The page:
Special Report: The Peptide-Oligonucleotide Partnership

Molecular biology has come a long way in the nearly 40 years since James Watson and Francis Crick published their classic paper on the three-dimensional structure of DNA (Nature, 171:737-738, 1953). Since then, the intimate relationship between nucleic acids and proteins has not only been deciphered, but also harnessed and manipulated to fuel a whole new industry. Armed with sophisticated equipment, today's molecular biologists can easily extract, purify, and sequence DNA, RNA, and proteins, a

Holly Ahern
Oct 1, 1990

Molecular biology has come a long way in the nearly 40 years since James Watson and Francis Crick published their classic paper on the three-dimensional structure of DNA (Nature, 171:737-738, 1953). Since then, the intimate relationship between nucleic acids and proteins has not only been deciphered, but also harnessed and manipulated to fuel a whole new industry.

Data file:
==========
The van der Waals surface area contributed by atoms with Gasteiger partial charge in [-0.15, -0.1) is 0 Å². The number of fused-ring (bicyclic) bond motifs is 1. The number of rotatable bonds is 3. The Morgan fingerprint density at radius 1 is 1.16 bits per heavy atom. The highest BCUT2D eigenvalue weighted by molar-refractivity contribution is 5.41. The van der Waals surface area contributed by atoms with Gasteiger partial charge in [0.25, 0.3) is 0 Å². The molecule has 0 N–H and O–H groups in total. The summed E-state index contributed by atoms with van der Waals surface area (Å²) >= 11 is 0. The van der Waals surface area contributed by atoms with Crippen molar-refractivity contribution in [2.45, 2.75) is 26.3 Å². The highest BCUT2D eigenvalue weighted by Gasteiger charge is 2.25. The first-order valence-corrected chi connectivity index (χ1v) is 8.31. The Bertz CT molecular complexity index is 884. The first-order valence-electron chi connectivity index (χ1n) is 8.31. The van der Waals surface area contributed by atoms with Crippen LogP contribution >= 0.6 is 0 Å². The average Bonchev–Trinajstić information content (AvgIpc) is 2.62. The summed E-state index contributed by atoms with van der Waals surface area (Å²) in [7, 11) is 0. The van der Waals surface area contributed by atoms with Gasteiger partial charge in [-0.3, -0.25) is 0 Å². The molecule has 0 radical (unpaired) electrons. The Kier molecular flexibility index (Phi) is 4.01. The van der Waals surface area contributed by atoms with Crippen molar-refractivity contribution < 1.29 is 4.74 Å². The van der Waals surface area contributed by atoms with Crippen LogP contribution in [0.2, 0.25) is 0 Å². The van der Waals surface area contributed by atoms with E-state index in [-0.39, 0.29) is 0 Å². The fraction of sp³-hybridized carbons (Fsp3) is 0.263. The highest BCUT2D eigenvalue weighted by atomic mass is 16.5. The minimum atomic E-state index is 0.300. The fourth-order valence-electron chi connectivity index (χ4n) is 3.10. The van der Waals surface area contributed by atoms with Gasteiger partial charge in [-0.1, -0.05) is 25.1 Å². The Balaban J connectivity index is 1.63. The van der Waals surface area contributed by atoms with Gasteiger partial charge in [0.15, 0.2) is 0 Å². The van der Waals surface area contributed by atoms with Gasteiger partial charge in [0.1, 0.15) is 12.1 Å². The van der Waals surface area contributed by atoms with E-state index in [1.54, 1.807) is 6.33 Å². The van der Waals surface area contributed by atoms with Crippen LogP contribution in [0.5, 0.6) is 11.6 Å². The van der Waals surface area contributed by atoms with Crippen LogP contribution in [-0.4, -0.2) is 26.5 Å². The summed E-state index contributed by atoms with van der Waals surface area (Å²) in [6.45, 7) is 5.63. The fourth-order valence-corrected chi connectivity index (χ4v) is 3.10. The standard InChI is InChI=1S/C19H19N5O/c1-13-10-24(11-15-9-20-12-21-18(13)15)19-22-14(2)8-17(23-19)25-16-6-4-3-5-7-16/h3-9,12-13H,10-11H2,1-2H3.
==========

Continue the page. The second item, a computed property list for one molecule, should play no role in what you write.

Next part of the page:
Armed with sophisticated equipment, today's molecular biologists can easily extract, purify, and sequence DNA, RNA, and proteins, and even create short stretches of DNA bases (oligonucleotides) and short proteins (peptides) to their own specifications. The effects of these new developments have reverberated far beyond the biochemical research arena to such diverse fields as agriculture, horticulture, human and veterinary medicine, and forensics.

The functional connections among DNA, proteins, and traits began to be unraveled in 1909, when English physician Archibald Garrod established a key link between what he called "inborn errors...

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